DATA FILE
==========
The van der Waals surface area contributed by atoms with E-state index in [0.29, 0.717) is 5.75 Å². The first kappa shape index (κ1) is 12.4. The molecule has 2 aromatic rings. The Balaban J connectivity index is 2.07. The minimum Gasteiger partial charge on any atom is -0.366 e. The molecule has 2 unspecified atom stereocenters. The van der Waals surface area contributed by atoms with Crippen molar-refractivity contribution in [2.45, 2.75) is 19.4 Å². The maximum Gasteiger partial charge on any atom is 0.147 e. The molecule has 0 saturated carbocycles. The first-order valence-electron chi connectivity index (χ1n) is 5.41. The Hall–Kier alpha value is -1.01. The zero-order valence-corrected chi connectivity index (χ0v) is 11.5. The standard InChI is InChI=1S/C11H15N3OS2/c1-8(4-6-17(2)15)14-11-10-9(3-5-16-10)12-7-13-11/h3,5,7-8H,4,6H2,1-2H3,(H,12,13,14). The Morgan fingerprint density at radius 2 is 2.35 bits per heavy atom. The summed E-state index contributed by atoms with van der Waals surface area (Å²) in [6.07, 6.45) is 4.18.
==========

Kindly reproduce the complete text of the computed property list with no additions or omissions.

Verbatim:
The van der Waals surface area contributed by atoms with E-state index in [0.29, 0.717) is 5.75 Å². The first kappa shape index (κ1) is 12.4. The molecule has 2 aromatic rings. The Balaban J connectivity index is 2.07. The minimum Gasteiger partial charge on any atom is -0.366 e. The molecule has 2 unspecified atom stereocenters. The van der Waals surface area contributed by atoms with Crippen molar-refractivity contribution in [2.45, 2.75) is 19.4 Å². The maximum Gasteiger partial charge on any atom is 0.147 e. The molecule has 0 saturated carbocycles. The first-order valence-electron chi connectivity index (χ1n) is 5.41. The Hall–Kier alpha value is -1.01. The zero-order valence-corrected chi connectivity index (χ0v) is 11.5. The standard InChI is InChI=1S/C11H15N3OS2/c1-8(4-6-17(2)15)14-11-10-9(3-5-16-10)12-7-13-11/h3,5,7-8H,4,6H2,1-2H3,(H,12,13,14). The Morgan fingerprint density at radius 2 is 2.35 bits per heavy atom. The summed E-state index contributed by atoms with van der Waals surface area (Å²) in [6.07, 6.45) is 4.18.